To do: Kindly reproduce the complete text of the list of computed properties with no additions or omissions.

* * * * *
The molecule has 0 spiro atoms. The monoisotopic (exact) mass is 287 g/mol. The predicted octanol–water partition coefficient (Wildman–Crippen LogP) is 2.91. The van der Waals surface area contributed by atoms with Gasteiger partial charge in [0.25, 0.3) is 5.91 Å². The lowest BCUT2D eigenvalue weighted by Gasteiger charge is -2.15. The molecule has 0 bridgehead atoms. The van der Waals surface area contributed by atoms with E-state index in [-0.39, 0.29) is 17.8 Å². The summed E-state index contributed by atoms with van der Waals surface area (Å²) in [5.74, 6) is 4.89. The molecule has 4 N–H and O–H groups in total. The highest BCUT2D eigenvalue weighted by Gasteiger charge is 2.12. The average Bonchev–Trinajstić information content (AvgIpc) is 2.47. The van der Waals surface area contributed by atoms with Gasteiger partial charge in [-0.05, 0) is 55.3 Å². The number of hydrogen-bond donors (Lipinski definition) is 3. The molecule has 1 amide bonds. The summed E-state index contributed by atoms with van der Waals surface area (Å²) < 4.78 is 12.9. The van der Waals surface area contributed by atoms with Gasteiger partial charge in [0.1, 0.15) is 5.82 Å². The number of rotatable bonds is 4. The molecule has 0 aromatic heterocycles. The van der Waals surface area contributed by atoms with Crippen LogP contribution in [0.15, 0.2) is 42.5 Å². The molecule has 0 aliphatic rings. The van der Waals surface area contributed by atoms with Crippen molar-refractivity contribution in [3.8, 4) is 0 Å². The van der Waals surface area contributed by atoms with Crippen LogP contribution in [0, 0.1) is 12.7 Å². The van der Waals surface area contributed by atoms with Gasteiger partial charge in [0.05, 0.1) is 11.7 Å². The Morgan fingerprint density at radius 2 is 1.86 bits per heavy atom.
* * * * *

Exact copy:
The molecule has 0 spiro atoms. The monoisotopic (exact) mass is 287 g/mol. The predicted octanol–water partition coefficient (Wildman–Crippen LogP) is 2.91. The van der Waals surface area contributed by atoms with Gasteiger partial charge in [0.25, 0.3) is 5.91 Å². The lowest BCUT2D eigenvalue weighted by Gasteiger charge is -2.15. The molecule has 0 bridgehead atoms. The van der Waals surface area contributed by atoms with E-state index in [-0.39, 0.29) is 17.8 Å². The summed E-state index contributed by atoms with van der Waals surface area (Å²) in [5.74, 6) is 4.89. The molecule has 4 N–H and O–H groups in total. The highest BCUT2D eigenvalue weighted by Gasteiger charge is 2.12. The average Bonchev–Trinajstić information content (AvgIpc) is 2.47. The van der Waals surface area contributed by atoms with Gasteiger partial charge in [-0.05, 0) is 55.3 Å². The number of hydrogen-bond donors (Lipinski definition) is 3. The molecule has 1 amide bonds. The summed E-state index contributed by atoms with van der Waals surface area (Å²) < 4.78 is 12.9. The van der Waals surface area contributed by atoms with Gasteiger partial charge in [0.1, 0.15) is 5.82 Å². The number of rotatable bonds is 4. The molecule has 0 aromatic heterocycles. The van der Waals surface area contributed by atoms with Crippen LogP contribution in [0.15, 0.2) is 42.5 Å². The molecule has 0 aliphatic rings. The van der Waals surface area contributed by atoms with Crippen molar-refractivity contribution in [3.8, 4) is 0 Å². The van der Waals surface area contributed by atoms with Crippen LogP contribution in [0, 0.1) is 12.7 Å². The van der Waals surface area contributed by atoms with Gasteiger partial charge in [0.05, 0.1) is 11.7 Å². The Morgan fingerprint density at radius 2 is 1.86 bits per heavy atom.